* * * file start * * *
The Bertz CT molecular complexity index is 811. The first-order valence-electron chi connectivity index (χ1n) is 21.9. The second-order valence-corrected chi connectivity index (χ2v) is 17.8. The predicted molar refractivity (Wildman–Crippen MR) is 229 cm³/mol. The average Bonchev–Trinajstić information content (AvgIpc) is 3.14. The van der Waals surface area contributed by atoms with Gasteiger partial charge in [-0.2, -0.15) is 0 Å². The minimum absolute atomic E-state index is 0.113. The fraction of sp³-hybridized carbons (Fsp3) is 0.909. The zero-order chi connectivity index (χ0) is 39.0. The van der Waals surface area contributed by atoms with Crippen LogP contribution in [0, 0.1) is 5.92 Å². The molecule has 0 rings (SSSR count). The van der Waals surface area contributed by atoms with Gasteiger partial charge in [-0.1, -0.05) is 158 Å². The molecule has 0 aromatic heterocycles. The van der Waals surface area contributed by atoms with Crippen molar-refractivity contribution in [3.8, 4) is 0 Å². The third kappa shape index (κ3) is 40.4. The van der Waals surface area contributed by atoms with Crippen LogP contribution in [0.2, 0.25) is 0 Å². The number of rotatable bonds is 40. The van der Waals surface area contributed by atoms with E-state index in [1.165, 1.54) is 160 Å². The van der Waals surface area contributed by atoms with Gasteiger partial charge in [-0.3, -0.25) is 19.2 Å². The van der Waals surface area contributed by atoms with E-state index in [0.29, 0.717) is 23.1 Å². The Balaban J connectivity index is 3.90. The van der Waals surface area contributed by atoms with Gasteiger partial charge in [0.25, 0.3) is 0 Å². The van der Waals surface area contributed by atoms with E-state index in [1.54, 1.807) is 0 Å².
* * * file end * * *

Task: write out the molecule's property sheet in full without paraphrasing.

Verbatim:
The Bertz CT molecular complexity index is 811. The first-order valence-electron chi connectivity index (χ1n) is 21.9. The second-order valence-corrected chi connectivity index (χ2v) is 17.8. The predicted molar refractivity (Wildman–Crippen MR) is 229 cm³/mol. The average Bonchev–Trinajstić information content (AvgIpc) is 3.14. The van der Waals surface area contributed by atoms with Gasteiger partial charge in [-0.2, -0.15) is 0 Å². The minimum absolute atomic E-state index is 0.113. The fraction of sp³-hybridized carbons (Fsp3) is 0.909. The zero-order chi connectivity index (χ0) is 39.0. The van der Waals surface area contributed by atoms with Crippen LogP contribution in [0, 0.1) is 5.92 Å². The molecule has 0 rings (SSSR count). The van der Waals surface area contributed by atoms with Gasteiger partial charge in [-0.1, -0.05) is 158 Å². The molecule has 0 aromatic heterocycles. The van der Waals surface area contributed by atoms with Crippen molar-refractivity contribution in [3.8, 4) is 0 Å². The third kappa shape index (κ3) is 40.4. The van der Waals surface area contributed by atoms with Crippen LogP contribution in [0.2, 0.25) is 0 Å². The number of rotatable bonds is 40. The van der Waals surface area contributed by atoms with E-state index in [1.165, 1.54) is 160 Å². The van der Waals surface area contributed by atoms with Gasteiger partial charge in [-0.3, -0.25) is 19.2 Å². The van der Waals surface area contributed by atoms with E-state index in [0.29, 0.717) is 23.1 Å². The Balaban J connectivity index is 3.90. The van der Waals surface area contributed by atoms with Gasteiger partial charge in [0.25, 0.3) is 0 Å². The van der Waals surface area contributed by atoms with E-state index in [1.54, 1.807) is 0 Å².